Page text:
I recorded this track previously for my Deutsche Grammophon album Bach. I have also recorded it with Charlie Haden on double bass and, very recently, as a duet with Thierry Escaich playing the organ. Reflecting both the harmonic quality of the organ and the expressivity of the accordion, it evokes grand pieces composed for church organ.
Tango pour Claude
It always moves me to play this piece, which reminds me of my great friend Claude Nougaro, who asked me to compose it for him. On his 1993 album Chansongs it became the track called Vie Violence. Claude wanted to sing a rock tango!
Waltz in C sharp minor
Could the essence of the valse musette lie in Chopin? They share a language and the minor mode. I realised that this waltz took me directly to the sources of the music of the bal-musette, and with such typically French elegance. That being said, I absolutely respect the score.
The diversity of this programme implies a kind of breaking down of barriers between musical genres. What’s your view on this?
I don’t like labels. I don’t make any distinction between what people like to call ‘serious’ music and popular music. In all my work as an artist I defy this division, which I think is spurious. If a melody is beautiful, if it touches people’s hearts, they make it theirs and they don’t worry about giving it a label. It’s not a matter of genre or category. That’s why I like to move between one style and another, to build bridges between all the different forms of music.
How do you go about building those bridges between different types of music?
When I interpret a classical piece, I have the utmost respect for the way it is noted down, but I never play it the same way twice. Before I can make a piece my own, I need to analyse it at length. And it’s because I’ve made this analysis that I can then allow myself a certain freedom in my interpretation, while still remaining true to the essence of the piece.
Actually, I’m convinced that Chopin allowed himself the same kind of freedom and never played the same work in exactly the same way, even going so far as to make countless small adjustments. I’m also certain that the music of certain ‘classical’ composers – such as Satie – can be played with much more freedom than is usually the case.
Won’t some purists see this as a betrayal of the music?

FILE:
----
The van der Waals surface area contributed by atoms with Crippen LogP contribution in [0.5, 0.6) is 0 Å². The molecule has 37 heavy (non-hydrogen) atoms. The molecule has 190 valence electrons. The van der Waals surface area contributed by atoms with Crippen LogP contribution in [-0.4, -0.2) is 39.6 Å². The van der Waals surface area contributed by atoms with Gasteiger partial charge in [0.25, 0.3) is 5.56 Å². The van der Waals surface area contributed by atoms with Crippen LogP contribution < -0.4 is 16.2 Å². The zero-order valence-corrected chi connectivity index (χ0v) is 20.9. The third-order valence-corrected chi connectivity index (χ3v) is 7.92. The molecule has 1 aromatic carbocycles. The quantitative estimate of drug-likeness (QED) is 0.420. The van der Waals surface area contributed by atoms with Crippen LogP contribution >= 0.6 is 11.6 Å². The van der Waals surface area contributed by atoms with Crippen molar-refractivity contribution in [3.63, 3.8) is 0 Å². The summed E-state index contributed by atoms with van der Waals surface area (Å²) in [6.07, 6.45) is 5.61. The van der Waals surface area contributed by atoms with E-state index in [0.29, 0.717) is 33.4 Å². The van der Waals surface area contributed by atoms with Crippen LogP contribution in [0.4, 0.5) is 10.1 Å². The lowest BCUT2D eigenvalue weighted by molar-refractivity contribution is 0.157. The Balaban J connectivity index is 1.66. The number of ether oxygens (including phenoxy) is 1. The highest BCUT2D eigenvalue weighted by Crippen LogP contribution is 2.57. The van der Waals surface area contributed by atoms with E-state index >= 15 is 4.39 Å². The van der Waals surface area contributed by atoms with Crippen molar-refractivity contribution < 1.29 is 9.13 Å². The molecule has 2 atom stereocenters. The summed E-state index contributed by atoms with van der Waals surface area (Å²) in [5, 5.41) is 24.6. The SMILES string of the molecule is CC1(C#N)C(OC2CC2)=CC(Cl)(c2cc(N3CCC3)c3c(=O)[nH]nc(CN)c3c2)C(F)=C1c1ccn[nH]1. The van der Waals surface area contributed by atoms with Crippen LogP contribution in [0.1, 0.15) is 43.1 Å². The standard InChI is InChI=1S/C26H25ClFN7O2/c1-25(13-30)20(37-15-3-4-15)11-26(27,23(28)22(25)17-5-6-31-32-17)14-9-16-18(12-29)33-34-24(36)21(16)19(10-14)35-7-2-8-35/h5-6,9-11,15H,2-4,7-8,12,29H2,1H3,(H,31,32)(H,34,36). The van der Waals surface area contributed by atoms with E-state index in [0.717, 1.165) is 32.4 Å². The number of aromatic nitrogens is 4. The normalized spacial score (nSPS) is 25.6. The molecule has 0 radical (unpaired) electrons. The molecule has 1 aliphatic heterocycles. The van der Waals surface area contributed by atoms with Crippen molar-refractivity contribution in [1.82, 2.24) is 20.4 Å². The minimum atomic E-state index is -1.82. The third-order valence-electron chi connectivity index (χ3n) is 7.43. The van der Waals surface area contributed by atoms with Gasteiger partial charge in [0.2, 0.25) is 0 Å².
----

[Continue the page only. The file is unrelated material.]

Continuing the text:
It is completely possible to allow oneself some freedom without losing sight of the essentials because what we are talking about here is music, not ‘musics’. In other words, I can add an African rhythm to a classical piece or give a Brazilian flavour to a valse musette. What’s most important is not to forget that a melody is also an invitation to dance. For example, in this programme I play a waltz by Chopin, but I do so in a way that brings its rhythms closer to a waltz by Strauss.
Let’s finish this interview with a discussion of your love for your instrument, the accordion, and, in particular, the actual instrument you play, which is so much part of your life.
It was my father who made me want to be a musician. He was a marvellous accordionist and also a very generous and much-loved teacher.
As a teenager I became interested in all kinds of music and in the early years of my career I tried all the different brands of accordion. I even connected my instruments to Hammond organs and synthesizers.
And then I came back to the first accordion I played, a Victoria. For the past 30 years this Stradivarius among accordions has been my faithful companion. It’s constructed in a straightforward, rational way which allows me to play anything, and to play standing up – I prefer that because it’s a more dynamic position and helps to produce a different flow of air. What’s more, it’s the instrument my grandmother and my parents gave me for my thirteenth birthday. It resonates with the vibrations of the past, of all the people I’ve loved, somehow capturing their breath.